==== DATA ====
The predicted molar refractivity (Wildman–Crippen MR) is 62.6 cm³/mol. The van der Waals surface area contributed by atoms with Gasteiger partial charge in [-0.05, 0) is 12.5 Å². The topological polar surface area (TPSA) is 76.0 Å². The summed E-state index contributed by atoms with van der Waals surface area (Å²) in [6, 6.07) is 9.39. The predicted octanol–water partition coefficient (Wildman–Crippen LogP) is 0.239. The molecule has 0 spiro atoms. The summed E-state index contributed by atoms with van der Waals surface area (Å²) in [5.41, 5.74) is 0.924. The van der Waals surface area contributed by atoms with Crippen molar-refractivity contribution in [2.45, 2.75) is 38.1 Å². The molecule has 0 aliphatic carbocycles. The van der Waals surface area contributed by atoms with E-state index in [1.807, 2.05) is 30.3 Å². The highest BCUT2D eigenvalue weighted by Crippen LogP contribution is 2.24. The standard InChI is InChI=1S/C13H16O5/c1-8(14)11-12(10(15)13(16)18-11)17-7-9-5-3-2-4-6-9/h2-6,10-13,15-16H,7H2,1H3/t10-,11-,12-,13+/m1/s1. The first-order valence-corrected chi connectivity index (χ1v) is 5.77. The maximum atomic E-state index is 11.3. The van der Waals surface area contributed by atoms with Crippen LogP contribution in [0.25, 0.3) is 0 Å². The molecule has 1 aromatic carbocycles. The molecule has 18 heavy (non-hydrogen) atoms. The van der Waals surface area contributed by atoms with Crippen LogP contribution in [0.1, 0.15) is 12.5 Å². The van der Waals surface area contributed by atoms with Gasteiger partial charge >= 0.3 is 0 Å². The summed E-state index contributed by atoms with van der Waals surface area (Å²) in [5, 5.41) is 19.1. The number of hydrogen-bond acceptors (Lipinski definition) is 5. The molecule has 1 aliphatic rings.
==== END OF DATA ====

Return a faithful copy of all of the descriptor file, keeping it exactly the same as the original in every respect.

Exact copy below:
The predicted molar refractivity (Wildman–Crippen MR) is 62.6 cm³/mol. The van der Waals surface area contributed by atoms with Gasteiger partial charge in [-0.05, 0) is 12.5 Å². The topological polar surface area (TPSA) is 76.0 Å². The summed E-state index contributed by atoms with van der Waals surface area (Å²) in [6, 6.07) is 9.39. The predicted octanol–water partition coefficient (Wildman–Crippen LogP) is 0.239. The molecule has 0 spiro atoms. The summed E-state index contributed by atoms with van der Waals surface area (Å²) in [5.41, 5.74) is 0.924. The van der Waals surface area contributed by atoms with Crippen molar-refractivity contribution in [2.45, 2.75) is 38.1 Å². The molecule has 0 aliphatic carbocycles. The van der Waals surface area contributed by atoms with E-state index in [1.807, 2.05) is 30.3 Å². The highest BCUT2D eigenvalue weighted by Crippen LogP contribution is 2.24. The standard InChI is InChI=1S/C13H16O5/c1-8(14)11-12(10(15)13(16)18-11)17-7-9-5-3-2-4-6-9/h2-6,10-13,15-16H,7H2,1H3/t10-,11-,12-,13+/m1/s1. The first-order valence-corrected chi connectivity index (χ1v) is 5.77. The maximum atomic E-state index is 11.3. The van der Waals surface area contributed by atoms with Crippen LogP contribution in [0.25, 0.3) is 0 Å². The molecule has 1 aromatic carbocycles. The molecule has 18 heavy (non-hydrogen) atoms. The van der Waals surface area contributed by atoms with Crippen LogP contribution in [0.1, 0.15) is 12.5 Å². The van der Waals surface area contributed by atoms with Gasteiger partial charge >= 0.3 is 0 Å². The summed E-state index contributed by atoms with van der Waals surface area (Å²) in [5, 5.41) is 19.1. The number of hydrogen-bond acceptors (Lipinski definition) is 5. The molecule has 1 aliphatic rings.